There are zero commercial reactors operating in Japan today. On March 10, 2011, there were 54 licensed to operate, well over 10% percent of the global fleet.
But for the first time in 42 years, a country at the core of global reactor electricity is producing none of its own.
Worldwide, there are fewer than 400 operating reactors for the first time since Chernobyl, a quarter-century ago.
And France has replaced a vehemently pro-nuclear premier with the Socialist Francois Hollande, who will almost certainly build no new reactors. For decades France has been the “poster child” of atomic power. But Hollande is likely to follow the major shift in French national opinion away from nuclear power and toward the kind of green-powered transition now redefining German energy supply.
In the United States, a national grassroots movement to stop federal loan guarantees could end new nuclear construction altogether. New official cost estimates of $9.5 to $12 billion per reactor put the technology off-scale for any meaningful competition with renewables and efficiency.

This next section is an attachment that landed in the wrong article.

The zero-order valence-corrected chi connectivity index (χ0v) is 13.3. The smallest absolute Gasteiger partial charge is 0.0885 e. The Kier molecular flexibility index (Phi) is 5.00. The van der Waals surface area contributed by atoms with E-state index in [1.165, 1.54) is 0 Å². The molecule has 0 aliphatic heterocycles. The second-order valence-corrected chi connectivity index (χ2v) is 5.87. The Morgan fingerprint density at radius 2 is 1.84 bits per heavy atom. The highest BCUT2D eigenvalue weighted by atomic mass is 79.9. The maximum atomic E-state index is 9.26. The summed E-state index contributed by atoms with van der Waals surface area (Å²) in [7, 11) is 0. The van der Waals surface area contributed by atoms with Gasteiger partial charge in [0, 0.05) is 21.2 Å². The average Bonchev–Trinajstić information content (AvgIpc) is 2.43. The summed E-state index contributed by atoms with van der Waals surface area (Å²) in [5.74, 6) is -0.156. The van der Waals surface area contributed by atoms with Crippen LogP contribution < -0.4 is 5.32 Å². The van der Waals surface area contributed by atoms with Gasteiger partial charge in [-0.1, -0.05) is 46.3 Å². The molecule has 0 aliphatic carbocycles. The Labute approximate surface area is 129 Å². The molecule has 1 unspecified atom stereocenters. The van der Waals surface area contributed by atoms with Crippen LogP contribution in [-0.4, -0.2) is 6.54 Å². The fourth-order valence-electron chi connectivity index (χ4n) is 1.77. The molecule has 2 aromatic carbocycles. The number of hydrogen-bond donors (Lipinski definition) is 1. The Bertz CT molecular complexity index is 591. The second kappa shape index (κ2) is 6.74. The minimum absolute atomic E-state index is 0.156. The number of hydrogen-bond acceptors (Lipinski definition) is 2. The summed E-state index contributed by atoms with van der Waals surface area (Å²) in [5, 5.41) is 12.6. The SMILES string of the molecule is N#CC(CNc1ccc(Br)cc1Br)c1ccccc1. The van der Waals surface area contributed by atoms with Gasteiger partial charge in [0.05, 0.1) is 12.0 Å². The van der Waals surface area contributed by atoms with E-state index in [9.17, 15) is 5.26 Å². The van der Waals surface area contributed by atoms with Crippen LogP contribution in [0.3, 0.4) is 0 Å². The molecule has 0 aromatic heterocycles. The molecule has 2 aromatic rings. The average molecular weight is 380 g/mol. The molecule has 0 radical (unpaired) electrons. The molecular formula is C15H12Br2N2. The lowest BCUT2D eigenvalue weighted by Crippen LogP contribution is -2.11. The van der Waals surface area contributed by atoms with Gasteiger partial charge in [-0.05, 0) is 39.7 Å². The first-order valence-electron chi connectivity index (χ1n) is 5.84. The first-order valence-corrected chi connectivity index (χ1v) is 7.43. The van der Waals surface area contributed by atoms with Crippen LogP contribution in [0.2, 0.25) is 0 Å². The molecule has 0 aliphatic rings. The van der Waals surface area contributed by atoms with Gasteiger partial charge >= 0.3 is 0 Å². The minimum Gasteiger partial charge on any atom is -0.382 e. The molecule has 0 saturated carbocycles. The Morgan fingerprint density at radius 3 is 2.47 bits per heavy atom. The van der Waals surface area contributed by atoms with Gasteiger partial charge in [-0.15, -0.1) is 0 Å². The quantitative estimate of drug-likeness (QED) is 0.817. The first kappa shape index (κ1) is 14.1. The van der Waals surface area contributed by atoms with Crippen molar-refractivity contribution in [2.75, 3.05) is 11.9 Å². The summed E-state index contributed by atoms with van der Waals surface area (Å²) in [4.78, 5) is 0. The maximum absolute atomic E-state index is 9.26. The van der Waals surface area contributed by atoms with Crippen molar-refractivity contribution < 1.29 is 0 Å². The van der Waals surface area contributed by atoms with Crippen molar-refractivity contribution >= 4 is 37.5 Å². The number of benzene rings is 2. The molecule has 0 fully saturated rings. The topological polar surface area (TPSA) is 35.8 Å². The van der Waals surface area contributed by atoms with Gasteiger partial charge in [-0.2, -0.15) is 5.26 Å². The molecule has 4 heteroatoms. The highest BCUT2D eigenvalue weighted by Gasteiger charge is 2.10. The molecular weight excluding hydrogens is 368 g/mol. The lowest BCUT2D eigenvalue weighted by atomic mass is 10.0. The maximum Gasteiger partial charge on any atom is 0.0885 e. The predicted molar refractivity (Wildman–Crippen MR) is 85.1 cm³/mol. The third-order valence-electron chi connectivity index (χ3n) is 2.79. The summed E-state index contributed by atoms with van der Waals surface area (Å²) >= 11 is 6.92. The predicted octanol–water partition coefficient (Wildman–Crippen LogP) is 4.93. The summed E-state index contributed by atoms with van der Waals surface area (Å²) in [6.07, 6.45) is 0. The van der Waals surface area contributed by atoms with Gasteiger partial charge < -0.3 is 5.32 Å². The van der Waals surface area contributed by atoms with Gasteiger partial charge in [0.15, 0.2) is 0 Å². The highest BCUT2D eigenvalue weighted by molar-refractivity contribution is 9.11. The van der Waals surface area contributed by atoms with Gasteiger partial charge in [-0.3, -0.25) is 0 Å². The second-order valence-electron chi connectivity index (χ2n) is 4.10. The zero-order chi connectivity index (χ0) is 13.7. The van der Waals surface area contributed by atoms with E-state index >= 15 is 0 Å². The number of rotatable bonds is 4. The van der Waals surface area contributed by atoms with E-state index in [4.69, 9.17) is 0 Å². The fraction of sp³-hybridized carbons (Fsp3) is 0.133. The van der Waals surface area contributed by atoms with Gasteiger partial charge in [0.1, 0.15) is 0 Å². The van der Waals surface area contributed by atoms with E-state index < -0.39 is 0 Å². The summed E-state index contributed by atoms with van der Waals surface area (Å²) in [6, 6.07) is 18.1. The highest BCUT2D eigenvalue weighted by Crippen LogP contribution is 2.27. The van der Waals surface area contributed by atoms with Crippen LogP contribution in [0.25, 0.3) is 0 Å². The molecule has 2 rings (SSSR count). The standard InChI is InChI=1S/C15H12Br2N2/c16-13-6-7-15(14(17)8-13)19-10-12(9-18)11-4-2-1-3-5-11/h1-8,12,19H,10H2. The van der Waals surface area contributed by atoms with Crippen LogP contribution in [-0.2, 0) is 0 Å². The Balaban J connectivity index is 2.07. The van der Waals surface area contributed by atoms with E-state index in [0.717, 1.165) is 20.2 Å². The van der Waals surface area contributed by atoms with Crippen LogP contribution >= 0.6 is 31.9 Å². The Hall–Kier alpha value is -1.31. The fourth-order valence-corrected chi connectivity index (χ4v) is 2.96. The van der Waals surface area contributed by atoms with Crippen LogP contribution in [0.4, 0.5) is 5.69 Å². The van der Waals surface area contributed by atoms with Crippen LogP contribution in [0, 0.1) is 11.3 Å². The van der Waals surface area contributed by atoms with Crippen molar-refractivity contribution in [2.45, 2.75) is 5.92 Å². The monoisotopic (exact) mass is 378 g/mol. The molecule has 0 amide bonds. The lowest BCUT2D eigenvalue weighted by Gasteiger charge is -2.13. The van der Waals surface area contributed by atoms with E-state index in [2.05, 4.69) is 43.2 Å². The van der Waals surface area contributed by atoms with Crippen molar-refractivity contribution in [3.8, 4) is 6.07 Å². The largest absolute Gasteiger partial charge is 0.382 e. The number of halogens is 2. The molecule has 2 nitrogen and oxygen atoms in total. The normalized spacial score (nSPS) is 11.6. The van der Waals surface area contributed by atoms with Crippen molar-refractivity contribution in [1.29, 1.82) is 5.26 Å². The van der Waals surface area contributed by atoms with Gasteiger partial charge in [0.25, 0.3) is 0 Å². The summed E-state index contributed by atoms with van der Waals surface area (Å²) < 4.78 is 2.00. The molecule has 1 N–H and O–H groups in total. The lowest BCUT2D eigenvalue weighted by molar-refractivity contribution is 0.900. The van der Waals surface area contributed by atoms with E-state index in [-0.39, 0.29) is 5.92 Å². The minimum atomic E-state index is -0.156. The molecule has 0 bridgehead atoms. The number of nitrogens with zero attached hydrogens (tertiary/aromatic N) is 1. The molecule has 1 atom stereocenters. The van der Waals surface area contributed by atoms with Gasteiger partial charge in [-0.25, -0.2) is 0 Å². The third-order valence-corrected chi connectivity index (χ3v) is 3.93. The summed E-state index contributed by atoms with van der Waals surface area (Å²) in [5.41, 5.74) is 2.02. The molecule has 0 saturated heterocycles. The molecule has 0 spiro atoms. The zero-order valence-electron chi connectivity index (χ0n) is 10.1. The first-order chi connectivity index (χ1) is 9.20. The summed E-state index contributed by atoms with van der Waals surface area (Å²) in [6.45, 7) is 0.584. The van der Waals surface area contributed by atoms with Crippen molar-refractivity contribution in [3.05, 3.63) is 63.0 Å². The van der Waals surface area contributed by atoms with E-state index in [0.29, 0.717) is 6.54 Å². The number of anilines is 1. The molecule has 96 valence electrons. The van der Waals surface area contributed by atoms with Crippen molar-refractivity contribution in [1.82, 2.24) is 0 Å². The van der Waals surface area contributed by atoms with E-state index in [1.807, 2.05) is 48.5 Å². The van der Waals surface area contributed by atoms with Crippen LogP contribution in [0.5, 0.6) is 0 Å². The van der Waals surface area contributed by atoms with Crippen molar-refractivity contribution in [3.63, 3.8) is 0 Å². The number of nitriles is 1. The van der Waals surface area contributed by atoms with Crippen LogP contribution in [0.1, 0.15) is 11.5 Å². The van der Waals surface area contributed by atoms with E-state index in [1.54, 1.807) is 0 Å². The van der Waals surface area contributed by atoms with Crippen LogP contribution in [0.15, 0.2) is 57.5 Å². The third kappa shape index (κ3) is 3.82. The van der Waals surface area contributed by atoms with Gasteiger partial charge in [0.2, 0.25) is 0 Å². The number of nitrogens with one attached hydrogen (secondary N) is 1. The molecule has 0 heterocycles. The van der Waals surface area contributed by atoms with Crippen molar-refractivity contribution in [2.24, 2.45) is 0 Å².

In India, more than 500 women have joined an on-going hunger strike against construction of reactors at Koodankulam. And in China, more than 30 reactors hang in the balance of a full assessment of the true toll of the Fukushima disaster.
But it seems to have no end. Three melted cores still smolder. New reports from US Senator Ron Wyden (D-OR), confirm that at least one spent fuel pool suspended 100 feet in the air, bearing tons of hugely toxic rods, could crash to the ground with another strong earthquake—a virtual certainty by most calculations.